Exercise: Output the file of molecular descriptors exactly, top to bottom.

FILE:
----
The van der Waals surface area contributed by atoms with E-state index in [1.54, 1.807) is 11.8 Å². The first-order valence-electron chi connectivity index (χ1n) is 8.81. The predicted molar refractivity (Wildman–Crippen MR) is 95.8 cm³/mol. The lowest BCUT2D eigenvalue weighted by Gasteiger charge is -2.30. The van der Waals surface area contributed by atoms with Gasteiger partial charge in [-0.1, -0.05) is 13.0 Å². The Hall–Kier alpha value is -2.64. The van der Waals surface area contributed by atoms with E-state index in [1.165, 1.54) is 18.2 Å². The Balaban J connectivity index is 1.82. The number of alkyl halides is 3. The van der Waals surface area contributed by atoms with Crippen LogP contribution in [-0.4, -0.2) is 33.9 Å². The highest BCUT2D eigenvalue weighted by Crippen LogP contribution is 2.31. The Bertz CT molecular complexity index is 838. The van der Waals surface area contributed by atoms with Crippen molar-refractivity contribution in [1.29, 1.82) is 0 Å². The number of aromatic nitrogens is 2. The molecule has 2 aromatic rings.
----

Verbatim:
The van der Waals surface area contributed by atoms with E-state index in [1.54, 1.807) is 11.8 Å². The first-order valence-electron chi connectivity index (χ1n) is 8.81. The predicted molar refractivity (Wildman–Crippen MR) is 95.8 cm³/mol. The lowest BCUT2D eigenvalue weighted by Gasteiger charge is -2.30. The van der Waals surface area contributed by atoms with Gasteiger partial charge in [-0.1, -0.05) is 13.0 Å². The Hall–Kier alpha value is -2.64. The van der Waals surface area contributed by atoms with E-state index in [1.165, 1.54) is 18.2 Å². The Balaban J connectivity index is 1.82. The number of alkyl halides is 3. The van der Waals surface area contributed by atoms with Crippen LogP contribution in [-0.4, -0.2) is 33.9 Å². The highest BCUT2D eigenvalue weighted by Crippen LogP contribution is 2.31. The Bertz CT molecular complexity index is 838. The van der Waals surface area contributed by atoms with Crippen molar-refractivity contribution in [1.29, 1.82) is 0 Å². The number of aromatic nitrogens is 2. The molecule has 2 aromatic rings.